Not So Massively: First impressions of Wolcen, a familiar but fun ARPG

    
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Not So Massively: First impressions of Wolcen, a familiar but fun ARPG

Wolcen: Lords of Mayhem isn’t a game whose development I followed super closely, but I’d seen it on Steam aways back and thought it looked interesting enough to add to my wishlist. Once it released in February, some positive buzz was enough to convince me to pick it up sooner rather than later. And while Wolcen isn’t likely to revolutionize the ARPG genre any time soon, I’m definitely glad I grabbed it. It’s been a good ride so far.

First the bad news: Wolcen is, in many ways, very generic. If you’ve spent any amount of time playing ARPGs, nothing about this game is going to surprise you. From the gritty setting to the rains of color-coded loot, it’s all very familiar.

But I’m largely OK with that. Originality is nice to have, but it’s not essential. Nothing about Wolcen feels all that new, but the graphics are gorgeous, the combat is visceral and satisfying, and it just feels good to play.

The main way Wolcen seeks to set itself apart from the pack is its intricate build system, which seems to be trying to combine the best parts of both Diablo III and Path of Exile‘s systems. I would say it has been mostly successful in that goal.

Maximum depth and freedom is clearly a goal in this game. There’s no classes, and anyone can learn any passive or active skill. The only real restriction is that all active skills require you to have appropriate weapons equipped, but thanks to dual-wielding even that isn’t so much of a restriction.

There’s also a huge passive skill tree that definitely calls to mind Path of Exile‘s. This is probably my least favorite aspect of the build system. I’ve said before that I don’t believe adding more buttons to press actually adds more depth, and I don’t find unlocking eleventy bajillion “+5% crit chance” style talents to be especially exciting game design.

However, there are some nice twists that make this version of the idea a little more appealing to me. One is that the “tree” is actually arranged in concentric rings, and you can spin the rings around to customize the path you take through the tree, which adds a whole other layer of strategy. Additionally, it doesn’t take too long to unlock more interesting and game-changing passives, so it’s not all bland stat buffs.

The real upside, though, is that the rest of the build system is a lot more interesting. Something I really like is that active skills level up as you use them, and as they level up, you gain access to a system of passive tweaks and enhancements to each skill. This is very similar to Diablo III‘s rune system, but with way more depth. I really like it; it feels like a great way to make your skills your own.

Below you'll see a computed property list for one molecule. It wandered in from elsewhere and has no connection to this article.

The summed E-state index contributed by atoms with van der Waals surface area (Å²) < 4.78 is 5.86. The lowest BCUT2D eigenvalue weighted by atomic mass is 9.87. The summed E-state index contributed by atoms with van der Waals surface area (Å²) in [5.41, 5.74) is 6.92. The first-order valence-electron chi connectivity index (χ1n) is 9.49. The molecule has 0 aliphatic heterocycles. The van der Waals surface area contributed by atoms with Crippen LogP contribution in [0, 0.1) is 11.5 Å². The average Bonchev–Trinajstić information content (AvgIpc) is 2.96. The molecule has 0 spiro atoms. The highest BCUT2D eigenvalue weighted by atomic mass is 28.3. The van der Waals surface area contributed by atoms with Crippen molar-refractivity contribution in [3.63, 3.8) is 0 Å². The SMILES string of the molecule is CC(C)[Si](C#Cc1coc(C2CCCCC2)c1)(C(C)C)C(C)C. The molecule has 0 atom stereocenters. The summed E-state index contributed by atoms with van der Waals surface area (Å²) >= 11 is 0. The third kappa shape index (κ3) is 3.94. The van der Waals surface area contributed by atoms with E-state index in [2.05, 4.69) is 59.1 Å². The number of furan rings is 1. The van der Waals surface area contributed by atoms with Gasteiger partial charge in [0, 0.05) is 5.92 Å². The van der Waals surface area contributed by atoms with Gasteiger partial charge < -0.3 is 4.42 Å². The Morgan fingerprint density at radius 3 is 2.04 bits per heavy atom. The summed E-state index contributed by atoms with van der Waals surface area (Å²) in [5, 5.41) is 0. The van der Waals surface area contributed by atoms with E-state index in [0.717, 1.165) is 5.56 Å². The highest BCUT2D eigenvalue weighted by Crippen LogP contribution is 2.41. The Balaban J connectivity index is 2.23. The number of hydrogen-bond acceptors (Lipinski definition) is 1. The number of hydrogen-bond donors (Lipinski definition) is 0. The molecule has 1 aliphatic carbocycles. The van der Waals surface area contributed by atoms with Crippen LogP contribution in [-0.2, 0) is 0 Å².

Something else that’s interesting is the way resource mechanics work, and how that interacts with the build system. Magical skills are fueled by willpower, which regenerates passively over time, but physical skills are fueled by rage, which bleeds out over time. Furthermore, each type of ability generates the opposite resource.

Now, basic weapon attacks also restore the associated resource (a staff will generate willpower with basic attacks, while a sword will generate rage), so if you want to focus on just one type of skill and its associated resource, you can, but if you want to mix magical and physical skills, you end up with this really neat symbiosis between your skills, as each type fuels the other. As someone who loves mixing physical and magical abilities in any game that allows it, I really enjoy this playstyle. It makes combat flow really well.

Wolcen has some other interesting ideas, too. As in many RPGs, you can spend points to increase your core stats when you level up, but the core stats in this aren’t necessarily tied to one type of skill the way they normally are. It’s not like you need to stack intellect if you’re a caster. Instead, all the core stats in Wolcen are basically what would be secondary stats in another game — things like attack speed and crit chance — so you can stack any skill you want with any kind of build. You can be a mage that stacks agility, or a tanky bruiser based on wisdom. It makes spending stats feel like a genuine choice in a way it almost never is in games. Again, I really like this.

Something I have more mixed feelings on is how this game handles damage types. I always find it frustrating in games when I’m encouraged to focus on just one damage type, like fire. Aesthetically, I find it makes a character feel lifeless when all their abilities are the same color and the same theme. I like the idea of specializing, but I prefer a theme build that incorporates a few different flavors of attack. A positive example would be my wizard’s Tal Rasha’s build in Diablo III, which encourages her to cycle through all four wizard elements.

Wolcen attempts to add flexibility to this idea by lumping damage types into three broad categories: material, elemental, and occult. You can fully specialize in fire damage if you want, but you can just as easily branch out and have an elemental build that also uses ice and lightning.

Really great idea, but I don’t think the game capitalizes on it enough. Most skills have an upgrade to change their damage type, but only just the one, and sometimes it’s from the same category (like changing fire to lightning). This can limit your skill choices a fair bit; it’s frustrating to have a spell whose mechanics you love but whose damage type doesn’t fit into your theme build.

That said, a lot of this issue stems from the fact there are so many fun and cool skills in this game that there’s too many I don’t want to give up, and that’s kind of a good problem to have.

The one final complaint to level against the build system is that there have been some balance issues – notably, pet builds were initially underpowered to the point of being utterly unusable even for the most casual of players – but the developers seem to be moving quickly to address the most severe of these problems.